Pain in the shoulder can be a result of injury, trauma, or medical condition, such as a frozen shoulder. Shoulder pain or injury can affect any of the muscles, ligaments, or tendons surrounding the shoulder joint. Injury can also affect the bursae, cartilage, menisci, and bones of the joint. So, because the shoulder needs to be as mobile as possible, its design is such that it sacrifices stability for mobility. As a result of this, it is easily injured.
However, because the shoulder needs to be as mobile as possible, its design is such that it sacrifices stability for mobility. As a result of this, it is more easily injured.
Common shoulder injuries
Many injuries are impact in nature such as from rugby or other contact sports. It can also be injured from overuse such as in tennis, squash or throwing sports like cricket. This, therefore, can result in inflammation of the bursae (bursitis) or tendons (tendonitis) and result in a torn rotator cuff with dysfunction, impingement, as well as instability and frozen shoulder. Fracture of the bones of the shoulder (such as from biking falls) can cause intense shoulder pain.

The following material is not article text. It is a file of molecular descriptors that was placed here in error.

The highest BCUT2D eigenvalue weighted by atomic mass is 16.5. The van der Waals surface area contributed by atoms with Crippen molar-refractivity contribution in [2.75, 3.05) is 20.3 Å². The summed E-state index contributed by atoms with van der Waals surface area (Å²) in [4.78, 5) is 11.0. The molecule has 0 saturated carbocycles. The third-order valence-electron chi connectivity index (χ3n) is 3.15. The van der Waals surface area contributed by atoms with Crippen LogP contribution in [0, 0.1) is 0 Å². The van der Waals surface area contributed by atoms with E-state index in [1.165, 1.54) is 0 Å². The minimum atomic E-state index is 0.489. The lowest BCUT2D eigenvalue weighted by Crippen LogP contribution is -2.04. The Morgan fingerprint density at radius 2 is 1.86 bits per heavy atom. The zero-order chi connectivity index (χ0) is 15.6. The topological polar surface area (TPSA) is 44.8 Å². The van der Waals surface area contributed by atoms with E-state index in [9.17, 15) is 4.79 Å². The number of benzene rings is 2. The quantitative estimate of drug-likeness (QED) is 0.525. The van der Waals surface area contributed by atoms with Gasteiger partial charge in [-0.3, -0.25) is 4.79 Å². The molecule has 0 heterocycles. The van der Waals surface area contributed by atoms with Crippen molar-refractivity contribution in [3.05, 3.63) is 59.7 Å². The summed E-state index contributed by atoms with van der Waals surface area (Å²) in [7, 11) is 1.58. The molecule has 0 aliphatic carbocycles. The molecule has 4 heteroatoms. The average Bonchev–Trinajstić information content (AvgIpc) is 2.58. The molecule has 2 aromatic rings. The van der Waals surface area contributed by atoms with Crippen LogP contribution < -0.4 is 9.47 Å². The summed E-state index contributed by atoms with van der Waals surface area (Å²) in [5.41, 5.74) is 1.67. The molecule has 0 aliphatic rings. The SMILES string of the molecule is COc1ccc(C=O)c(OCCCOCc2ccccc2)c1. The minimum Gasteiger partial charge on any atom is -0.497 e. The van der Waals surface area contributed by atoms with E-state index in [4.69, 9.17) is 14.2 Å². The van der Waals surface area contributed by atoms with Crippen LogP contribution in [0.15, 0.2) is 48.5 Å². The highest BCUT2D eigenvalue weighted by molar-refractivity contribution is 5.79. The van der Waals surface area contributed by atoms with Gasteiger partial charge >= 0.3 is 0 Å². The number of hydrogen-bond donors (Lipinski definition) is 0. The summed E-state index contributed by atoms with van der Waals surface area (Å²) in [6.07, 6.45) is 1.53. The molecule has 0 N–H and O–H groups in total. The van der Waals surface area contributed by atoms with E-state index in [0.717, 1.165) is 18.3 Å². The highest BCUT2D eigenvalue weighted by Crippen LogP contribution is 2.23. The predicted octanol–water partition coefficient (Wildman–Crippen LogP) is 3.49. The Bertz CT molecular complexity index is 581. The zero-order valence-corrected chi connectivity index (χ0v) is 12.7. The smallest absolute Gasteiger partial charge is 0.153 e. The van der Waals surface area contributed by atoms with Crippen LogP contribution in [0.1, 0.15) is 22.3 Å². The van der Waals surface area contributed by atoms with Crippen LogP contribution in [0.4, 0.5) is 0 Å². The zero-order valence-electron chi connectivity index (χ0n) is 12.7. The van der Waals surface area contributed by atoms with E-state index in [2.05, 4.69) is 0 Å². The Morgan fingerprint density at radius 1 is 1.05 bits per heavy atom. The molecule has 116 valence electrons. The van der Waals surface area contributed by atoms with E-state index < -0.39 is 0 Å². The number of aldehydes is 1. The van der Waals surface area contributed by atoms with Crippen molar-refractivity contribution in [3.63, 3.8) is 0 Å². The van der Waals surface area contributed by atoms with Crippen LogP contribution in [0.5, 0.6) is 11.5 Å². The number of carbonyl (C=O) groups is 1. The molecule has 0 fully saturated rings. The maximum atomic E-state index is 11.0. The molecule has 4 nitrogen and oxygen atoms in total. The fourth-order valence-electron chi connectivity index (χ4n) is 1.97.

Direct trauma after a fall can also cause intense pain due to the strain on the mobile joint, easily stretching the tissues. Trauma may result in a bone fracture.
Pain can also occur in the shoulder from diseases or other conditions. These conditions may include arthritis such as osteoarthritis (or degenerative arthritis with bone spurs), the soft tissues and bones surrounding the shoulder, or the nerves that supply sensation to the shoulder area. Occasionally, shoulder pain can be a result of a heart a heart condition.
- Acromioclavicular (a/c) pain
- biceps tendinitis
- frozen shoulder
- infraspinatus tendonitis
- ligament injury
- muscular pain
- painful arc
- rehabilitation after injury or surgery
- rotator cuff
- shoulder-hand syndrome
- supraspinatus tendinitis
- sternoclavicular pain
- tendon injury or tear
- trapped nerve
Treating shoulder pain
Treatment of shoulder injuries initially looks at the way your shoulder was injured and focuses on the tissues injured or inflamed. We then can look at the stability of the shoulder joint, typically this, therefore, lets us look at the rotator cuff and its rehabilitation.
Because the shoulders counterbalance each other it is then important to look at how the shoulders work. As a team, the shoulders work with each other, and believe it or not the hips, pelvis and upper thoracic and cervical spine. Due to the need for the balance of the body, it is therefore important to assess this as part of a diagnostic and treatment process.